Kiwanis scones a hot commodity at Art City Days
Jun 01, 2017 06:00AM
For some Springville residents and visitors, it's just not Art City Days without the traditional hot scone dripping with honey butter. The Kiwanis service organization will be back at the city center park June 7 through 10 this year rolling, cooking and serving to raise funds for their charitable work during the year.
"What's Art City Days without scones?" Dennis Moore told his family to hurry down and get in line because it's a tradition to get a plate-sized scone every night.
"I wait all year for these," Moore said. "You can't get these anywhere else. I go ahead and have the honey butter and the cinnamon sugar since it's only once a year - of course it's four straight days, but oh well."
Kiwanis Club member Doug Hamilton said, "This project is completely manned by volunteers – some 800 to 1,000 hours total just for the Scone Booth. The Key Club kids and the Youth Council kids are a great help, and, frankly, they're a lot of fun to hang out with."
Alan and Sharee Bird brought the scone fundraiser idea with them when they moved back to Springville from Spanish Fork in 1982, and they are still supporting it.
"It was a ward fundraiser in the beginning," Alan Bird said. "I remember we had a contest to see who had the best dough recipe and then we used that. People made the dough at home and we cooked in big frying pans. Later we had Happy Market make the dough for us and we used deep fryers. One of the big discussions one year was about raising our prices. That's when we added the homemade root beer and charged a dollar."
Kiwanis member Brent Haymond described the changes that have been made to accommodate the crowds. "The challenge is to have consistent, perfect scones for over 5,500 people," Haymond said. "Hills Bakery at Reams makes the dough now and it's literally a ton of dough. Then we have to get it rising just right and pressed and cut. About 10 years ago, I saw an automatic press and Martin Conover drove down to St. George to buy a used one that cost $2,600. It's really saved us with the volume of scones we make."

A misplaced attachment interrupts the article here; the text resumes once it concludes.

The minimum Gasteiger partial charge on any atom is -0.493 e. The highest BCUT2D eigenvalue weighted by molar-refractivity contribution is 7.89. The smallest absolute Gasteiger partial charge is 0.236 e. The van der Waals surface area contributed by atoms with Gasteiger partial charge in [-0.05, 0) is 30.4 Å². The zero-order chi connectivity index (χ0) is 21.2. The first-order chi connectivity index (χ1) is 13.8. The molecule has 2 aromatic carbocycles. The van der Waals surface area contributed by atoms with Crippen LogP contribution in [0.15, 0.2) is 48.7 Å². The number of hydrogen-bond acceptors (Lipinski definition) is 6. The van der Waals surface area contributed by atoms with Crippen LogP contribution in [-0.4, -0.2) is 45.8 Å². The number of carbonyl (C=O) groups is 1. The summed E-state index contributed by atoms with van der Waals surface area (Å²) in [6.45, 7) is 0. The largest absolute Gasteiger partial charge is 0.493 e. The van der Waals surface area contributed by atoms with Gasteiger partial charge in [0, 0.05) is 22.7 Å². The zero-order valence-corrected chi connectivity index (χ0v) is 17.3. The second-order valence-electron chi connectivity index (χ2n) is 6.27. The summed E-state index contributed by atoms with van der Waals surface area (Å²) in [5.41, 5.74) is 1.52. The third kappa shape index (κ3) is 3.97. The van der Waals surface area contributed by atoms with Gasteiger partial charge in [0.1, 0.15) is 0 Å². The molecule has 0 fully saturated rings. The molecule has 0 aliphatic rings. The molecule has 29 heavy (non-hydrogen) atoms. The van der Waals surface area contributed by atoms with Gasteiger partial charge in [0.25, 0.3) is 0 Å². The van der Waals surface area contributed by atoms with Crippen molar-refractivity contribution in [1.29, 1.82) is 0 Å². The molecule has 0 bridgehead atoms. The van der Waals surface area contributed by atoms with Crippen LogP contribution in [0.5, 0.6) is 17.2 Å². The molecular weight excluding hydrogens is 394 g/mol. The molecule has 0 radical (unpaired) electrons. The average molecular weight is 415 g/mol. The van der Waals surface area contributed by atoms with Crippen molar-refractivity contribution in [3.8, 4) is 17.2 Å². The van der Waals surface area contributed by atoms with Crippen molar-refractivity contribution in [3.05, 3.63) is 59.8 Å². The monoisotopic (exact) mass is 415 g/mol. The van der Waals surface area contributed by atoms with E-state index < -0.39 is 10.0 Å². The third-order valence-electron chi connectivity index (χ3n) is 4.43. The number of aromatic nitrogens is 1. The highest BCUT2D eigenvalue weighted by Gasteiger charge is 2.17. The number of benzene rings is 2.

The scone booth is the main fundraiser for the service club in addition to several smaller community projects. The majority of funds are donated to their extensive Sub-for-Santa project in December. Other major projects include the Children's Art Festival held during Art City Days at the Springville Museum of Art and four college scholarships given to graduating Springville High School students.
"We use 100 percent of the net funds we raise to help our neighbors right here in Springville," said Mike LeFevre, current president of Kiwanis. "Last year at Christmas we were able to provide gift cards for 725 children, and with the generous donations of this Springville community, we also distributed to families almost 400 boxes of food totaling about 13 tons."
LeFevre, Haymond and their crew of volunteers all agreed that the reason their product is a top seller is word of mouth – "plus it's prepared with enthusiasm and has a delicious homemade taste."
"I'd have to say our scones are the best you will ever eat," Haymond concluded. "It's a top-secret recipe and since they are so addictive we have to limit customers to no more than six or eight a day."
To enjoy a scone with honey butter for $4 and ice cold root beer for $1, visit the Kiwanis Scone Booth set up right on Main Street in front of the police department and city offices. They now have the ability to accept credit cards.